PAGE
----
Start date: September 15, 2016
Phase: N/A
Study type: Interventional

This study aims to explore the effectiveness of a group psychotherapy intervention using Compassion-Focused Therapy (CFT) in adults with severe obesity. In particular, it aims to evaluate the principle that CFT can be used to reduce levels of shame and self-criticism in adults with severe obesity OBJECTIVES: The objective of the current study is to assess and compare a CFT group intervention to Treatment as Usual (TAU) with regard to psychological functioning, specifically self-compassion, shame, self-criticism, emotional eating and mood.

NCT ID: NCT03249324 Active, not recruiting - Obesity Clinical Trials

Preventing Obesity in Military Communities: Mother-Baby

Start date: November 2014
Phase: N/A
Study type: Interventional

Women with pre-pregnancy obesity, women who exceed recommended weight gain during pregnancy, and children who experience rapid and excess growth during the first year of life are all at risk for subsequent obesity. The purpose of this study is to examine creative cognitive strategies to promote healthy weight gain during pregnancy, creating a sound substrate of metabolic programming for the critical first six months of life. A trans-disciplinary approach utilizing a patient- and family-centered intervention and active patient engagement with counseling for positive gain will work with women to shape lifestyle during pregnancy and postpartum, and when feeding their infants in the first 6 months of life. It is hypothesized patient engagement with counseling for positive gains will successfully mitigate excess weight gain in both pregnancy and infancy compared to usual care. Moreover, data will be examined to assess whether psychological variables, work and school climate, and social support factors influence body weight gain trajectories and/or weight loss during and after pregnancy.

NCT ID: NCT03248921 Recruiting - Obesity Clinical Trials

The Impact of Obesity on Postoperative Outcomes Following Cardiac Surgery

OPOS
Start date: November 2014
Phase: N/A
Study type: Observational

The purpose of this study is to identify measures of obesity, functional capacity, and specific biomarkers that may be predictive of obesity and post-operative outcomes.

NCT ID: NCT03248804 Completed - Obesity Clinical Trials

Effect of Soy Protein and Colorado Diet on Weight Loss and Maintenance

Start date: March 10, 2015
Phase: N/A
Study type: Interventional

Dietary protein is a key element of most effective weight loss regimens. This study will investigate the effects of consuming soy protein on body composition and cardiometabolic health within the context of an effective weight loss and maintenance program called the Colorado Diet.

NCT ID: NCT03248414 Recruiting - Obesity Clinical Trials

Investigation of Anti-obesity Properties of Lactobacillus Sakei in Obese Human Subjects

Start date: August 10, 2016
Phase: N/A
Study type: Interventional

In this study, we are going to investigate the efficacy of Lactobacillus Sakei on reduction of fat mass assessed by DEXA compared to plaebo.

NCT ID: NCT03248219 Recruiting - Obesity Clinical Trials

The Sleep in Pregnancy Study

SiP
Start date: March 15, 2017
Phase: N/A
Study type: Observational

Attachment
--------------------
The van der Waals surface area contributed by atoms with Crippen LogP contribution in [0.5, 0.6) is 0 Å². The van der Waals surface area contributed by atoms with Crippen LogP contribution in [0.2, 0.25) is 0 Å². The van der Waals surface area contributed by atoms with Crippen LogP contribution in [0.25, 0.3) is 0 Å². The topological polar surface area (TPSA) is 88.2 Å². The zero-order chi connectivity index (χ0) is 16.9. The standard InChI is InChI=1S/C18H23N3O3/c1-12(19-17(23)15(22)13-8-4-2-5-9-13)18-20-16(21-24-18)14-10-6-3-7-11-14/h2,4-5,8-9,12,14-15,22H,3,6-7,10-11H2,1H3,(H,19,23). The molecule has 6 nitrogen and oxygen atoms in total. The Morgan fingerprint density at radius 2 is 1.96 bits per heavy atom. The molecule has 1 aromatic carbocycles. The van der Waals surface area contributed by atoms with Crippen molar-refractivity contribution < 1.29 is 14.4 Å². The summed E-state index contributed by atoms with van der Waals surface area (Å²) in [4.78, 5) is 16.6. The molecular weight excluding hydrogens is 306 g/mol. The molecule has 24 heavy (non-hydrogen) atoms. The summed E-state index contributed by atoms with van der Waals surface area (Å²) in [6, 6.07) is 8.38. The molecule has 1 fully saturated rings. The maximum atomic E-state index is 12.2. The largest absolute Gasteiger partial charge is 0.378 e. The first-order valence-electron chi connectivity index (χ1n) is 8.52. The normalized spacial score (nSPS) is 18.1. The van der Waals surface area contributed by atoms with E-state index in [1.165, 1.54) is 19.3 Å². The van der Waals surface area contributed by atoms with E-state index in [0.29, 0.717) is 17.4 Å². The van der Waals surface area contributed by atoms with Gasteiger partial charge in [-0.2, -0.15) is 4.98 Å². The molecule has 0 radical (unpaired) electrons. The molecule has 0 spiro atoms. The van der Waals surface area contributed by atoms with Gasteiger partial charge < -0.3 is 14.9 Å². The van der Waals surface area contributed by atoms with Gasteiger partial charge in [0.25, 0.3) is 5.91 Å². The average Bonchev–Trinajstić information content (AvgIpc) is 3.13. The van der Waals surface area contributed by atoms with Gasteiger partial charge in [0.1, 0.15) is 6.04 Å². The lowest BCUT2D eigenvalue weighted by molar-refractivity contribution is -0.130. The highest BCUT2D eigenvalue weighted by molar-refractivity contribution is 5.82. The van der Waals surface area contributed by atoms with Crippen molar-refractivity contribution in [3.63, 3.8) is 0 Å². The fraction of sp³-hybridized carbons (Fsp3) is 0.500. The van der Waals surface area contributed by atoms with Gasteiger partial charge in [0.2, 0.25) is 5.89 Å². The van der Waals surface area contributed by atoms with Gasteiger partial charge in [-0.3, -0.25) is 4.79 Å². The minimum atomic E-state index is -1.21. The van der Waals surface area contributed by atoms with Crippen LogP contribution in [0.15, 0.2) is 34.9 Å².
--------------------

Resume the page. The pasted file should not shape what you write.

Sleep disordered breathing (SDB) insidiously worsens metabolic function, heightens insulin resistance (IR), and in pregnancy is thought to precipitate gestational diabetes, preterm birth, growth restriction, gestational hypertension, and preeclampsia. Despite the fact that sleep disturbances are common during pregnancy, SDB remains under-recognized, under-diagnosed, and poorly understood, particularly in pregnancies affected by obesity. Sixty percent of pregnancies are now affected by obesity, yet the relationship between SDB, patterns of glycemia, and insulin resistance (IR) in obese pregnant women is a neglected area with major therapeutic implications to improve maternal and infant health. Using a prospective design in which diet and gestational age are highly controlled, the investigators propose to measure SDB (apneas/hypopneas) in obese pregnant women using an ambulatory sleep monitoring system. In parallel, robust patterns of glycemia will be measured with a continuous glucose monitoring system (CGMS), followed by a 75g oral glucose tolerance test to measure insulin action. The investigators global hypothesis is that worse SDB in part accounts for higher 24-hour patterns of glycemia in obese normal glucose tolerant (NGT) pregnant women in their 3rd trimester. We will test the hypothesis that: 1) In obese NGT pregnant women at 32-34 weeks gestation on a controlled eucaloric diet, higher apnea hypopnea index (AHI) will be positively associated with 24-hour glycemia measured by a CGMS and that, 2) Higher AHI in obese NGT pregnant women at 32-34 weeks gestation on a eucaloric controlled diet will be associated with higher insulin resistance measured by a 75g oral glucose tolerance test (Matsuda Model). Early identification and treatment has the potential to decrease long-term maternal cardiovascular morbidity and mortality.

NCT ID: NCT03246997 Recruiting - Obesity Clinical Trials

Project Powerfood: Promoting Food Security, Equity, and Health

Start date: June 21, 2017
Phase: N/A
Study type: Interventional

Project Powerfood is a pilot program aimed at addressing food insecurity and food access in primary care through the implementation of a food prescription program in collaboration with a number of community partners. The objectives of this project are: 1. Implement screening for food insecurity in adult and pediatric primary care practices at Mount Sinai. 2. Provide fresh fruit and vegetable "prescriptions" to be redeemed for farm shares from local partner, the Corbin Hill Food Project. Prescriptions will provide 50% off of a fruit and vegetable box. Participants will have the option to purchase 2 boxes per month for 6 months. 3. Pilot prescriptions with 50 adult patients with poorly-controlled diabetes and 50 obese children who are food insecure and/or receive SNAP and/or WIC benefits. Examine/evaluate: 1. Feasibility of program in a busy primary care practice 2. Outcomes before and after the intervention (at baseline, 6 and 12 months), including diet, diabetes control, and body mass index (BMI) 3. Outcomes in a comparison group (that will receive the food prescriptions beginning at 6 months)